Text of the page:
Why is the new Predator film only available on Hulu?

Why is the new Predator film only available on Hulu? ...

The Predator film franchise may never have reached the heights of the original 1987 film, a suspenseful action classic directed by John McTiernan and starring Arnold Schwarzenegger, but its three sequels to date have been reliably enjoyable theatrical experiences and reliably profitable at the box office (the latter applies to the trashier Alien vs. Predator spinoffs as well.)

So it's a surprise to see Prey, the latest installment of the series, available for streaming on Hulu. Although it's a stripped-down premise, it's clear that it would work well in theaters if it had the chance (in fact, that's how some critics saw it).

Prey is swimming against the tide by debuting on streaming only. While some studios sought to push films to streaming to increase their subscriber numbers during the epidemic, the box office has well and truly recovered this year, led by the extraordinary success of Top Gun: Maverick. Studios are now betting on theatrical runs for well-known franchises like the Predator series, even to the extent that Warner Bros. has completely canceled its HBO Max Batgirl film.

What does Prey have in common with other animals? The answer, as so often with questions like this, comes down to mundane business information and maybe a bit of sour grapes.

Predator is owned by, and Prey was created by, 20th Century Studios (formerly 20th Century Fox). In 2019, Disney acquired a majority interest in Hulu, where it likes to place its younger-oriented programming that does not fall under the Disney, Pixar, Star Wars, or Marvel brands. (In the United States, anyway; internationally, it all just goes on Disney Plus.)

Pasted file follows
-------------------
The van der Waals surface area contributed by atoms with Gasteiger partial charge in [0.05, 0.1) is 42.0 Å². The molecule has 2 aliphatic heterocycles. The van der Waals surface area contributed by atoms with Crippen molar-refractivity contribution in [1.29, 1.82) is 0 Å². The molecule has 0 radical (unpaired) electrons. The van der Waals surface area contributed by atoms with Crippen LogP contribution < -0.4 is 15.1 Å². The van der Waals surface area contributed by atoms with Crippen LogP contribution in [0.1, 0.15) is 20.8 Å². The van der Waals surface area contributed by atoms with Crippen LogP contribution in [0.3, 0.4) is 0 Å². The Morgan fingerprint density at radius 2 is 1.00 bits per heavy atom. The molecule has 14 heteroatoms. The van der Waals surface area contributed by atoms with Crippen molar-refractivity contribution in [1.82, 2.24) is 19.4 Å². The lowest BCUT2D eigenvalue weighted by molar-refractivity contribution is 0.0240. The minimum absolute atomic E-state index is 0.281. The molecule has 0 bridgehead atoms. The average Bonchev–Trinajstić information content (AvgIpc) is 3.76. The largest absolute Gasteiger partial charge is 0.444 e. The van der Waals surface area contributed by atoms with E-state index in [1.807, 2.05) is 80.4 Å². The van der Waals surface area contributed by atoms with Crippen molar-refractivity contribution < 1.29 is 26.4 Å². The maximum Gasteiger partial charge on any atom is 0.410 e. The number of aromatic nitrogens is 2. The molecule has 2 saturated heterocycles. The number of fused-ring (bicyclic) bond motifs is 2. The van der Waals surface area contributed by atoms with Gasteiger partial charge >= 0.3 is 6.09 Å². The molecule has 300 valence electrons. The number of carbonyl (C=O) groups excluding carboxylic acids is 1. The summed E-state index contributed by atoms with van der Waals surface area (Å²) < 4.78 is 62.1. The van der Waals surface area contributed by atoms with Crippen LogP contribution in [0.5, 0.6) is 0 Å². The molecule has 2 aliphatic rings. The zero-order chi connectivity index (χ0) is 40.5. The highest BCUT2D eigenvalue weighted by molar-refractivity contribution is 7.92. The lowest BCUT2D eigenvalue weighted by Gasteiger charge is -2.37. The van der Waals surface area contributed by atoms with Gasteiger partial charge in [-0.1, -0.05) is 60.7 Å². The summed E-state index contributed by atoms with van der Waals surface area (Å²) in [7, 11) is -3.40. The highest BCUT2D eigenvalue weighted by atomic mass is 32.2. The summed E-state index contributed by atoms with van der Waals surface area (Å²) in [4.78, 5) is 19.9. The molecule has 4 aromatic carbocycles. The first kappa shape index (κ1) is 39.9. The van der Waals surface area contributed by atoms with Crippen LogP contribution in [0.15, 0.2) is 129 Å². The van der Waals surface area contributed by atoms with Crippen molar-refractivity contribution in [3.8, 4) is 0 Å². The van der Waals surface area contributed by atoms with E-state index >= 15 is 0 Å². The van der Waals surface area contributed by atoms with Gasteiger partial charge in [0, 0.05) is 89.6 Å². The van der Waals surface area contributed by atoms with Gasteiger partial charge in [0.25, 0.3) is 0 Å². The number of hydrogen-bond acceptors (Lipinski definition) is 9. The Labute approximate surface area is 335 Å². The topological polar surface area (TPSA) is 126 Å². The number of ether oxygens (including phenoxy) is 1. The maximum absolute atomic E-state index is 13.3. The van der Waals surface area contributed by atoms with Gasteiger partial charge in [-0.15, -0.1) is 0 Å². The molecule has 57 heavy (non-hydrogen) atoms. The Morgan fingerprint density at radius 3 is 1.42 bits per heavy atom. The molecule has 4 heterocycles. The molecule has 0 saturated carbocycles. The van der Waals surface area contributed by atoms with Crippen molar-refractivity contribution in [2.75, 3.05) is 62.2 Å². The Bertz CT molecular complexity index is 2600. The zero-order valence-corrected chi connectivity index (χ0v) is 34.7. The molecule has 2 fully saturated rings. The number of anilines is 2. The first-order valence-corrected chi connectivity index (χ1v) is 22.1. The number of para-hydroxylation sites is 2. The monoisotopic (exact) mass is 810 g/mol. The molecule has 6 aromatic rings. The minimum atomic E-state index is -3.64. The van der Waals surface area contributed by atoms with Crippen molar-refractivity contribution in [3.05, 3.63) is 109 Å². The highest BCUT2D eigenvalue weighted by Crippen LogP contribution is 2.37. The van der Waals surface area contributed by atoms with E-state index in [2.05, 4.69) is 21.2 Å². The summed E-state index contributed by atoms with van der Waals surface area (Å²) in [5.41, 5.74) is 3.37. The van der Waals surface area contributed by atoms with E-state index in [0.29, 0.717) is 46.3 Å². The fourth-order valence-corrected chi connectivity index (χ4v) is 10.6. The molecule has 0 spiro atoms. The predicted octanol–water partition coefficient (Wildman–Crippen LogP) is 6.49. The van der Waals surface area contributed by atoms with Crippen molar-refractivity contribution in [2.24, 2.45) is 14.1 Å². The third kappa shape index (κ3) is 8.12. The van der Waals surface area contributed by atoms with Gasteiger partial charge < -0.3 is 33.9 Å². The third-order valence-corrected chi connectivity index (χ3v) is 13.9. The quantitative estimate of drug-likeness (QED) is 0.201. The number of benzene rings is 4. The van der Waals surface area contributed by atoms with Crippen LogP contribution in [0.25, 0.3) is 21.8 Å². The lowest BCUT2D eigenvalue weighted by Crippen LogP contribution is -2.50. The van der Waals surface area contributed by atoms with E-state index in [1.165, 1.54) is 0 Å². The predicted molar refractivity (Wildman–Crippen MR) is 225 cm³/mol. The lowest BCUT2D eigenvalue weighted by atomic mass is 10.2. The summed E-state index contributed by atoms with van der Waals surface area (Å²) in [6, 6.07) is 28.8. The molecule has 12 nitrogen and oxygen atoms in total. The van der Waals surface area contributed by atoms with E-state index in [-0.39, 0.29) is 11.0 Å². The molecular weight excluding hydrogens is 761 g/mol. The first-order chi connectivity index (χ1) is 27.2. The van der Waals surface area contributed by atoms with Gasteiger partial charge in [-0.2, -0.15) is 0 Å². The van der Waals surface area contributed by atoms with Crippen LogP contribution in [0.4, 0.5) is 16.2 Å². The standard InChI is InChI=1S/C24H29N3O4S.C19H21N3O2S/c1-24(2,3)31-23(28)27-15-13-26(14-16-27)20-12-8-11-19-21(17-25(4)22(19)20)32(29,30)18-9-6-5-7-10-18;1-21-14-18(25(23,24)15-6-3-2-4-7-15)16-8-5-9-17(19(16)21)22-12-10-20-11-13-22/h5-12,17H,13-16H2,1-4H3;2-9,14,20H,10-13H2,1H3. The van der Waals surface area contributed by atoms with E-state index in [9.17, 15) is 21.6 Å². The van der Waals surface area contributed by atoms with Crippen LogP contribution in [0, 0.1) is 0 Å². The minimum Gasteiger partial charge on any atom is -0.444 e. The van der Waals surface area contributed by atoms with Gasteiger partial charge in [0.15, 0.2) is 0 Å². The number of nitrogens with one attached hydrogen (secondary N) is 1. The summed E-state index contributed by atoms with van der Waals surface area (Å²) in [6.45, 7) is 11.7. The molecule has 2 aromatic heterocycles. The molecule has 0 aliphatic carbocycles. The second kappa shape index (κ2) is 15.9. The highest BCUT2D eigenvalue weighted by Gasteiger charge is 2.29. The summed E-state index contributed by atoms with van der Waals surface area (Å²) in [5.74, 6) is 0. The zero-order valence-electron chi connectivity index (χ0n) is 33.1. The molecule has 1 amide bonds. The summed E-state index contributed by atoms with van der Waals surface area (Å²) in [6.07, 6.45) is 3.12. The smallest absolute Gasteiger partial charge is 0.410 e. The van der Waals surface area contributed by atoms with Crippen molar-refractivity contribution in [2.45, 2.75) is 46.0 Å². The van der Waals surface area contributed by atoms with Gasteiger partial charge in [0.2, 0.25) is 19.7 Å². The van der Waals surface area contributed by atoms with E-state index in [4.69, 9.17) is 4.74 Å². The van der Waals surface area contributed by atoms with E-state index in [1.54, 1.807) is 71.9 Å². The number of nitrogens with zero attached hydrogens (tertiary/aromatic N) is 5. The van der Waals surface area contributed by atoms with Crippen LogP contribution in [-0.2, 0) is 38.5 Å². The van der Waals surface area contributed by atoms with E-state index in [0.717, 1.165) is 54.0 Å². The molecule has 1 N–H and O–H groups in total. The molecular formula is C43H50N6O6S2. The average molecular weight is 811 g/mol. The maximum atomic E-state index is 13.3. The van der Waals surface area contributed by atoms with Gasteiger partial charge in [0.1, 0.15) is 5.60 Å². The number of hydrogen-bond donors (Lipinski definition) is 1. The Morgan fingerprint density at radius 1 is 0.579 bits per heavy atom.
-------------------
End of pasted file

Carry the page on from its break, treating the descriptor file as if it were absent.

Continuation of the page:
20th Century Fox had a contract with HBO Max to stream all of its theatrical releases prior to the Disney acquisition, according to Variety's Adam B. Vary. This is why recent 20th Century films like Free Guy, Nightmare Alley, West Side Story, and Death on the Nile have been available on HBO Max instead of, or as well as, Hulu or Disney Plus.

It's the grandfathered 20th Century Fox/HBO contract, the same reason Free Guy went to HBO Max instead of D+. All 20th titles that originated pre-merger w/theatrical release must go to HBO Max. If PREY got a theatrical release, the same would happen.

Prey appears on HBO Max as the first big-ticket franchise of 20th Century to drive subscriptions to Disney.

Hulu hasn't really had a presence Trachtenberg said. They're hoping to enliven the platform to demonstrate that they're not just offering lesser-budget offerings, but that this is also a platform to have huge cinematic experiences. Prey is certainly a flashier proposition than previous Hulu offerings, like Nomadland or Palm Springs.

If all things were equal, Disney might have chosen to give Prey a theatrical run. However, this is not the case; Disney would rather deny audiences this theatrical experience and encourage them to buy a subscription to Hulu.